Seventy years ago, on the eve of the coronation of Queen Elizabeth II on June 2, 1953, news of Sir Edmund Hillary and Tenzing Norgay belonging to the British team led by Lord John Hunt having successfully conquered Mount Everest was made public to the world.
On Wednesday, at Buckingham Palace, Queen Elizabeth’s son King Charles III met the sons and daughter of the three pioneering mountaineers to revive the momentous event to mark the 70th anniversary of the climb.
The King met Sue Leyden (daughter of Lord Hunt), Peter Hillary (son of Sir Edmund) and Jamling Tenzing Norgay (son of Tenzing Norgay).
“King Charles met us at noon on Wednesday for a 25-minute interaction. He interacted with us individually and then met us as a group,” Jamling told The Telegraph over the phone from London.
The king revived the memories of the 1953 climb and also talked to Jamling about climate change and the receding glaciers.
King Charles had also sent a message to an event held at the Royal Geographical Society in London on Tuesday to commemorate the man’s first ascent of the highest peak on the earth 70 years ago.
The message that was read out by Leydon touched upon the historic climb, the mountaineers and the coincidence of the 70th anniversary and Charles’s coronation this year.
“Seventy years ago, on the eve of her coronation, my late mother, Queen Elizabeth II, received the wonderful news that a British team, led by Colonel, later Lord, JohnHunt, had successfully climbed Mount Everest,” the message read.
“The pair who reached the summit, supported by a dedicated team of mountaineers and sherpas, were a New Zealander and a Nepali Sherpa, thus bringing together two nations that have long shared a mutual love and respect for the mountains and for exploration”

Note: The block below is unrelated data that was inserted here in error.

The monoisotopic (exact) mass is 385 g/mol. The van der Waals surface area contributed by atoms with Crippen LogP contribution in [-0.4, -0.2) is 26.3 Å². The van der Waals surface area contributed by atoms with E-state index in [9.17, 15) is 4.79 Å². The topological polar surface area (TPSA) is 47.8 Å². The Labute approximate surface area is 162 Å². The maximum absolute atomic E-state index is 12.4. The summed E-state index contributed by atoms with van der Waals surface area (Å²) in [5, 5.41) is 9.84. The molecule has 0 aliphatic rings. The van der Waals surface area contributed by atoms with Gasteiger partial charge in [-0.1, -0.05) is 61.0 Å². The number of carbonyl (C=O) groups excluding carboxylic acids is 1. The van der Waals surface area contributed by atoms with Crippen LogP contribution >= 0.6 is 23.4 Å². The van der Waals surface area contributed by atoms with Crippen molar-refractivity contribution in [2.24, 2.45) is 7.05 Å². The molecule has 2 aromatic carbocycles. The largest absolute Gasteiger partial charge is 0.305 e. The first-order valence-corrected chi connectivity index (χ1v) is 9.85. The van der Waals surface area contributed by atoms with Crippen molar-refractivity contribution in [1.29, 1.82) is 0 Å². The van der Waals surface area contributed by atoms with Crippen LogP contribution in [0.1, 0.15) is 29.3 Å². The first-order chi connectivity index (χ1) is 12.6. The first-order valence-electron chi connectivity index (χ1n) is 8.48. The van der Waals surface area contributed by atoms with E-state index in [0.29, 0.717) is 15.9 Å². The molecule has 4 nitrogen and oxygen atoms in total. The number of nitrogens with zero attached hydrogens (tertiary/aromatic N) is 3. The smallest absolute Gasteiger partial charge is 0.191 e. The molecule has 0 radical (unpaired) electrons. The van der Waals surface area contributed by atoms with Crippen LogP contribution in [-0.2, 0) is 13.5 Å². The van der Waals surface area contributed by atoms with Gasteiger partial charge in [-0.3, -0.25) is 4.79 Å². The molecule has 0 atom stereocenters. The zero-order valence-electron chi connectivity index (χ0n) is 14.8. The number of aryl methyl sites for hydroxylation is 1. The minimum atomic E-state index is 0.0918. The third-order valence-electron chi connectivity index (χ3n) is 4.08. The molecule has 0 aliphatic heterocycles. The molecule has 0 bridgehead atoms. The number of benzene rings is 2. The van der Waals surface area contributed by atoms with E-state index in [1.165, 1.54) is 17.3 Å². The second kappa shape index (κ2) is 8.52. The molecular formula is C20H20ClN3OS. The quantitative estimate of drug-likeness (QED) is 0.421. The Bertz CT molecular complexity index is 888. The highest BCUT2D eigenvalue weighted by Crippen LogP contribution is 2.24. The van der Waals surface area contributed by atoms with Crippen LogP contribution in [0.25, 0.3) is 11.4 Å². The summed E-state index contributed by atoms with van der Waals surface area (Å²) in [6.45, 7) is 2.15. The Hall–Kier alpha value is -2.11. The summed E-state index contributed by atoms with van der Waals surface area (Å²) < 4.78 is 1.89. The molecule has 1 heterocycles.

Talking about the coincidence, Charles said: “It has not escaped my notice that there is a wonderful symmetry in the coinciding of the 70th anniversary of that achievement with my own coronation.”
The historic climb on May 29, 1953, had also brought the focus to the hardy Sherpa community.
On Wednesday, Jamling raised the issues faced by the community.
“I also spoke of the problems of the Sherpa climbers, especially of those families whose members have died in expeditions — of wives who have lost their husbands and parents who have lost their sons — and the general poor wages of Sherpas,” said Jamling who added that King Charles had taken note of the issues.
Jamling, who had met Queen Elizabeth II earlier, said “it was an honour to get an audience with King Charles. “This was, however, my first visit to Buckingham Palace. I had met the Queen at the Royal Geographical Society,” said Jamling.
Apart from the Tenzing family, King Charles’s link with Darjeeling also lies in its famous tea. King Charles’s love for Darjeeling Tea is no secret and he is a connoisseur of Makaibari tea. He had written a letter appreciating the Makaibari tea on May 26, 2017, when he was the Prince of Wales.